I have memories, mostly fond, of their pavilion. Perhaps my daughter Amy, who was employed part time by the Hamiltons while going to college, does too.

On the other hand, I recall sitting upon the steps with a fresh hotdog in hand, gazing out at the sparkling gulf, when a pesky sea gull dived down at me, snatched the dog and flew away to enjoy its prize, leaving this dummy with an empty bun.


-- Joseph P. Corell, Safety Harbor

Council took easy way out of problem

Once again, the spineless members of the Clearwater City Council bailed out of a problem they had with the Hamiltons. A bid, is a bid, is a bid. No guts to face the facts.

What's the next thing? Oh, just let the Hamiltons run it for another three years. Nobody will notice.


-- Jim Hall, Clearwater

"Tomato man's' legacy well remembered

Re: A new life for Darling, story, June 13.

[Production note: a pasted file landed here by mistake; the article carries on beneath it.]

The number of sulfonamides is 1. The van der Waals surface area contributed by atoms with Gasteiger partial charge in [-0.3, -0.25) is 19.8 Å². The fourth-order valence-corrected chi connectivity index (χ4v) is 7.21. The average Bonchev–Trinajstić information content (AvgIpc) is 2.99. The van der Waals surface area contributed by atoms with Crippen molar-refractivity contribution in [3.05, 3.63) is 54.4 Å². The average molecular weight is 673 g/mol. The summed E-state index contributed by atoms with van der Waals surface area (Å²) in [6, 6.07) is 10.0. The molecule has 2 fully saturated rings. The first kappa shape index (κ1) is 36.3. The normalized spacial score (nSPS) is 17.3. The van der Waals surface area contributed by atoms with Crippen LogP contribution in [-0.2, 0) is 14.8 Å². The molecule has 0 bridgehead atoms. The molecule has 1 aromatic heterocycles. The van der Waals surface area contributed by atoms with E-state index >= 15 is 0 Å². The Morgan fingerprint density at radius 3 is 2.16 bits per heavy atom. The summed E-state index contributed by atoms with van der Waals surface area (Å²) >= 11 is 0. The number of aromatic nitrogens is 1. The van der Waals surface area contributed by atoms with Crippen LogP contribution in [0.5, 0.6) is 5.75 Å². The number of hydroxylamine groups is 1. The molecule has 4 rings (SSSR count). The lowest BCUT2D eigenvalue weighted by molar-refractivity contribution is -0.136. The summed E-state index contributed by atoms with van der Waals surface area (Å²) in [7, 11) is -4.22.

After spotting this story, I asked my mother, who is blind, if the story had been read through her radio reading program. It hadn't, so I read the story aloud. I knew that she would be interested because some years ago, she was one of those women who would get her hair done at the salon and buy a $1 bag of tomatoes from Clyde Darling.

We both enjoyed catching up with Darling's latest endeavors. At 88, he is quite a character, having led an interesting, though unusual life. Apparently, Darling and his tomatoes have had quite a following over the years. I would be willing to bet that many readers who wondered what had happened to Darling will recognize him and say something like, "Oh yeah, I bought tomatoes from him."

It is also comforting to know that people have been kind enough to lend this man a helping hand. While he looks comfortable and well cared for in his new surroundings, the "wandering gypsy" may suddenly decide one morning that it is time to move on. Both my mother and I wish Darling well, whatever his plans may be.


-- JoAnn Lee Frank, Clearwater

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[Last modified June 24, 2004, 01:00:37]